Published on April 4, 2014
This article is part of a series on USA WEEKEND’s Make A Difference Day Award winners.
Some of the most troubled teenagers in one of Florida’s poorest counties attend tiny Escambia Charter School, an independent high school near the Alabama line. Eighty percent of the 120 students qualify for free or reduced-price lunches. Many were rejected by public schools for bad behavior or grades. But on Make A Difference Day, they surprised themselves, and the community, by putting others first.
Starting a month ahead, students collected or contributed 300 pounds of canned goods and snacks for a food pantry and the USO in nearby Pensacola (home to a naval air station), as well as 60 boxes of clothes for three shelters. Early on Oct. 26, 20 students, with 15 parents and teachers, organized and delivered the donations — then split into teams to do yard work for four elderly or disabled homeowners.
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“The students were so proud,” says Principal Jerome Chisolm. “The community didn’t expect this from our kids. The kids didn’t even expect it from themselves. Helping others shows them the world doesn’t revolve around them.”
“It made me feel great,” says sophomore Gerico Mackey, 16. He raked leaves, picked up broken limbs and planted flowers at two houses. “This was new for me, helping people who can’t do for themselves.”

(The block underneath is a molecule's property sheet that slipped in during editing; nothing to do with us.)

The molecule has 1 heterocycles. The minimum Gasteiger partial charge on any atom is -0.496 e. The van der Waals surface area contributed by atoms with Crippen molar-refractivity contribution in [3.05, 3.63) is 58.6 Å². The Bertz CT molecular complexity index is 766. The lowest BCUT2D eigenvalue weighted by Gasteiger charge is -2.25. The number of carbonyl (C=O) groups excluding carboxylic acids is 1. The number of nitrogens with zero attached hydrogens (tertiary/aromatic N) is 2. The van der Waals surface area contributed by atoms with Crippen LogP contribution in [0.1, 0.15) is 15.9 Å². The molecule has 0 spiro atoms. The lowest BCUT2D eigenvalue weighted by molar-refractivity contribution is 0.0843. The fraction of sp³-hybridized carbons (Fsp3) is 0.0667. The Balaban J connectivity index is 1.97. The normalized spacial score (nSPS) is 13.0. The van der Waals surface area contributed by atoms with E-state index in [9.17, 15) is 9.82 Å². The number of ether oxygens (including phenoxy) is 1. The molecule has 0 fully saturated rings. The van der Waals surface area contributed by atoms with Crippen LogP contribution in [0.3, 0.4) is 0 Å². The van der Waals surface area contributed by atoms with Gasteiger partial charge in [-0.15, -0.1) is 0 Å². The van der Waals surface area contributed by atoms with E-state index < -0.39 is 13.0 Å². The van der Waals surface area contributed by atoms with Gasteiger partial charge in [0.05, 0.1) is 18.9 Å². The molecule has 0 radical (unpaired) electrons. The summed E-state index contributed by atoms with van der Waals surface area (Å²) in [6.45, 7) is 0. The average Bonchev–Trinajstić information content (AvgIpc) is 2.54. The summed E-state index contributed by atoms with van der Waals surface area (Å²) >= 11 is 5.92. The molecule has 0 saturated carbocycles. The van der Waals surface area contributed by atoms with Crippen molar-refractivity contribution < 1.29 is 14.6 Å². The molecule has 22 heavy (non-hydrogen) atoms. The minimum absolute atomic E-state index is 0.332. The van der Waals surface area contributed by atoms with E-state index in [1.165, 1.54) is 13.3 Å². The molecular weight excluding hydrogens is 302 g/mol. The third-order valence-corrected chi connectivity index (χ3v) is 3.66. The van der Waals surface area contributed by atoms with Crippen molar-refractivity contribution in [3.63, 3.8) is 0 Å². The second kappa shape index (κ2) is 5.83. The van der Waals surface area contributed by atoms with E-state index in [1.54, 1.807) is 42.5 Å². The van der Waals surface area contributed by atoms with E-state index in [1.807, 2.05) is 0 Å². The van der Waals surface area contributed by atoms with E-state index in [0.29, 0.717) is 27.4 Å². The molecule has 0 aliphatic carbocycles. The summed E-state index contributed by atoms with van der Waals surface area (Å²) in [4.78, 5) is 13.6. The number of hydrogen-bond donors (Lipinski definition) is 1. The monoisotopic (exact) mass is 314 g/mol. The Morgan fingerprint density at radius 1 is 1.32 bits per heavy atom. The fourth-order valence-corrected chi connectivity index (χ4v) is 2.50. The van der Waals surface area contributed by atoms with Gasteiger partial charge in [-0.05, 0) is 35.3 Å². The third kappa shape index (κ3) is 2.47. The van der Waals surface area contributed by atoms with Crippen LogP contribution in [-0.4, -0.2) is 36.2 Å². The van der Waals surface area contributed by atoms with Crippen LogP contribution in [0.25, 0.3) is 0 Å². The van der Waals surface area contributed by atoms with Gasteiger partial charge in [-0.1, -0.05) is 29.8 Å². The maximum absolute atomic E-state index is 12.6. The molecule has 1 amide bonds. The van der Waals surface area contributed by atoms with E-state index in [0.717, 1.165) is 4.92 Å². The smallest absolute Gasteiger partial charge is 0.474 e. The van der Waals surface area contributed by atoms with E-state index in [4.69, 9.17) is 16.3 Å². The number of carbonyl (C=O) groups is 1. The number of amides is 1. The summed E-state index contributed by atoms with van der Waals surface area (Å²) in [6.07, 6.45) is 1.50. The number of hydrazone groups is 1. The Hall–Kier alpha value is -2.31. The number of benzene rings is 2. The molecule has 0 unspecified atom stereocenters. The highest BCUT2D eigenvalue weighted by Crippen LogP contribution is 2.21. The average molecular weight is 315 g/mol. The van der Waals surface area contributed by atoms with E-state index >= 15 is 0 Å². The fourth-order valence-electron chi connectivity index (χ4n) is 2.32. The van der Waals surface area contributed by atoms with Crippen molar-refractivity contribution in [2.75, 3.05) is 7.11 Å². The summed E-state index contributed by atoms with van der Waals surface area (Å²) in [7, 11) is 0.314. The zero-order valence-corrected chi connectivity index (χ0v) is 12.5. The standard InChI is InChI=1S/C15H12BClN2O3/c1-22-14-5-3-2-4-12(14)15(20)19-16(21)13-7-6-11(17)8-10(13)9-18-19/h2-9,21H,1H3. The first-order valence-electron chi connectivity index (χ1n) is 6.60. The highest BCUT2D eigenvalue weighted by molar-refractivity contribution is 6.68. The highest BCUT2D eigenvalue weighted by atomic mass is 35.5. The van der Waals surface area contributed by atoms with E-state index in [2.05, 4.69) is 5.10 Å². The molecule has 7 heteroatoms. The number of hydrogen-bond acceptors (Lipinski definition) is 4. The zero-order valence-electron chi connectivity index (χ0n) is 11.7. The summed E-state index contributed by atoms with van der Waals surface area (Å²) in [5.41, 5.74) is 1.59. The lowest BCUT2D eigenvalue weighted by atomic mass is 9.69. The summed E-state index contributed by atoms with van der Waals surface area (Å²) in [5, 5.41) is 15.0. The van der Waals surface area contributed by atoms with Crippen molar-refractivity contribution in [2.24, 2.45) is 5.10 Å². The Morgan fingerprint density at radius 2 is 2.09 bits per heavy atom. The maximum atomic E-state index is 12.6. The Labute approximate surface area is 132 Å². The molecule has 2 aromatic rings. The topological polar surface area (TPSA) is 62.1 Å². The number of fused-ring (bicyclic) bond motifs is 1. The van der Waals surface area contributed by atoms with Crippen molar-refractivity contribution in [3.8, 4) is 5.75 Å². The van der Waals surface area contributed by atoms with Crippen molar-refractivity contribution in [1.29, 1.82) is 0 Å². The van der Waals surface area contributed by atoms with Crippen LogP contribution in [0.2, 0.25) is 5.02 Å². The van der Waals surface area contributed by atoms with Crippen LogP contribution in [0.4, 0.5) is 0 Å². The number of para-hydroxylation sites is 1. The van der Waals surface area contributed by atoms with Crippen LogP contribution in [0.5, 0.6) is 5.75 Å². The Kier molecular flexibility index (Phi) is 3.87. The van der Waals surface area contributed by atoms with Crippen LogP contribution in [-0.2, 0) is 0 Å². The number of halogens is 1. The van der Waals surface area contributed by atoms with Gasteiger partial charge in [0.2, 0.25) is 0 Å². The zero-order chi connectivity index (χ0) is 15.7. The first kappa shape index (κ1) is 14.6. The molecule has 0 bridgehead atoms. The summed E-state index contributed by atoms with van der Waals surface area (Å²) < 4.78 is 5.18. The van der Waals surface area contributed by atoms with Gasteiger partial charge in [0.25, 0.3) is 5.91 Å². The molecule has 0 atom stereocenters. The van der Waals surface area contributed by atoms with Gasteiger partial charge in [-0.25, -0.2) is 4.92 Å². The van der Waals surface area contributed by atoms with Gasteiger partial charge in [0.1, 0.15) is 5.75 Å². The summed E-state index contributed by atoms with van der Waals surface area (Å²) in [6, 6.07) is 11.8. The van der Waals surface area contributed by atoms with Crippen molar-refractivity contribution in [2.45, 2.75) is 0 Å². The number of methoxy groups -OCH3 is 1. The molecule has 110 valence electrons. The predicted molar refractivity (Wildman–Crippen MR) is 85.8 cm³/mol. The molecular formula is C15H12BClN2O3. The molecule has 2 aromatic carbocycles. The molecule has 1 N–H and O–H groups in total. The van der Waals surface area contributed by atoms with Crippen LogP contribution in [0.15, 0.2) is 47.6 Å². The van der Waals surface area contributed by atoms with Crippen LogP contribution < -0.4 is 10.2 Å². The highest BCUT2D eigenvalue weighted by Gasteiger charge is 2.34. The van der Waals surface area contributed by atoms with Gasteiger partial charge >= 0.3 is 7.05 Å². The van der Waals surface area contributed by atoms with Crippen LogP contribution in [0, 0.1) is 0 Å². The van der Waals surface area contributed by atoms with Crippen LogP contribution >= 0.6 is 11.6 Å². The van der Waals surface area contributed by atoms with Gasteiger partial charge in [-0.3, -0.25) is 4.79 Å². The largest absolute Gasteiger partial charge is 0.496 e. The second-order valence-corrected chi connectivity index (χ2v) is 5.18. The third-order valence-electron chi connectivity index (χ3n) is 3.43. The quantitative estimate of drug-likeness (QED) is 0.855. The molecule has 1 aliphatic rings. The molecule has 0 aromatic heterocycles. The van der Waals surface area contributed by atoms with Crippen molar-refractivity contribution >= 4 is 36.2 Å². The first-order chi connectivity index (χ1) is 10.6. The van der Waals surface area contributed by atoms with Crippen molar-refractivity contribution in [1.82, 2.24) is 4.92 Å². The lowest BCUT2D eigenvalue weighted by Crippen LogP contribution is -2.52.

Favor House, a shelter for abused women and their children in Pensacola, often receives donations of tattered, outdated clothing, says residential programs director Marsha Travis. So she was impressed that “these kids took the time to sort through” a dozen boxes of clothes, including teen sizes few people donate. “This school obviously wants students to understand the value of giving back,” she says.
That’s right, says Chisolm: “Make A Difference Day was the seed for getting our kids permanently involved in volunteering. We’re thinking of a slogan: Enter to learn; depart to serve.”
Escambia Charter School is featured in the Spring 2009 edition of the Charter School Today Magazine. It is a national publication that highlights the school’s philosophy, history, mission, and goals. The story is located on pages 68 and 69, and is posted below.
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